hat do a former Manchester United player and the pope have in common? Quiet at the back: both have better opinions on and approaches to squatting than the current government.
Gary Neville succeeded in winning over half the country, and even the most fervent Manchester City supporters, this weekend after telling homeless squatters who’d taken up residence in the former stock exchange building he owns that they could stay for the winter. Not just that, he’d help them find homes as long as they allowed access for the staff developing the building, owned by Neville and Ryan Giggs, into a boutique hotel.
A crackdown on squatting by the coalition government painted the practice as a lifestyle choice by young anarchists who have the disposable income to rent. As with so many Conservative policies, the research doesn’t bear this out. On any given night 6% of homeless people squat and 40% of homeless single people do so regularly. Research indicates that squatters are also significantly more vulnerable than the general homeless population: 34% of homeless people who squat have been in care; 42% have physical ill health or a disability; and 41% report mental ill-health, compared with 19%, 27%, and 32% respectively of the homeless population who have not squatted.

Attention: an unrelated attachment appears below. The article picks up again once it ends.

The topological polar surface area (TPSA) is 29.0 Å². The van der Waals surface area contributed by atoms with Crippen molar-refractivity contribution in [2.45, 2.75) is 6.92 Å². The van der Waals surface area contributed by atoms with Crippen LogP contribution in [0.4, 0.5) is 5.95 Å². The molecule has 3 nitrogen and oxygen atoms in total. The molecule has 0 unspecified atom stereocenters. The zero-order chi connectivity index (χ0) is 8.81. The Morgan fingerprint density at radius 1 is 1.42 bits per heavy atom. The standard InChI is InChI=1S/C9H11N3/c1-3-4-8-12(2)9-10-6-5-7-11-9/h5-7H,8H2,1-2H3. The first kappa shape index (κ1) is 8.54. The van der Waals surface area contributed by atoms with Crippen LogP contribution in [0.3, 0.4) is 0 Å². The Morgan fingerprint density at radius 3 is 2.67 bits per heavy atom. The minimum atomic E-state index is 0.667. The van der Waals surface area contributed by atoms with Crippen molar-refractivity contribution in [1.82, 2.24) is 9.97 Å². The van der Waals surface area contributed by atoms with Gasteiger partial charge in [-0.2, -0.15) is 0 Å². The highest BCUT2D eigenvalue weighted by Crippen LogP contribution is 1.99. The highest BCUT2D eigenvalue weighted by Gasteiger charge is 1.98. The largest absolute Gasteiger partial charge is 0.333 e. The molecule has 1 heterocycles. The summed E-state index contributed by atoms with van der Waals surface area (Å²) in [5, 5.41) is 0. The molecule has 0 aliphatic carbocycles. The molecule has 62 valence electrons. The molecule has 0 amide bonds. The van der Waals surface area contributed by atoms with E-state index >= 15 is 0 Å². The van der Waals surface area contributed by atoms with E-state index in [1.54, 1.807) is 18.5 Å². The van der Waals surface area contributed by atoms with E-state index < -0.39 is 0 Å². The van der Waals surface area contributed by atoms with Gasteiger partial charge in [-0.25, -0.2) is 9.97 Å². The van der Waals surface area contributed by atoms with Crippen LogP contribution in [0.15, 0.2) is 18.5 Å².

Even ignoring the humanitarian cost of criminalising squatting during a housing crisis, it’s impossible to look at the statistics on empty buildings and not feel a sense of rage. In England alone there are an estimated 726,238 empty buildings, which could house a total of 1.8m homeless people. Put simply, by banning the practice of abandoning buildings or legalising squatting, the country could solve its homelessness crisis overnight.
Instead we’re faced with a situation where a young apprentice can come to London in the hope of finding a job, struggle to find a home and instead end up in jail. That’s the price of aspiration – sleep on the streets or end up in jail: the rights of absent property owners are worth far more than your human right to shelter.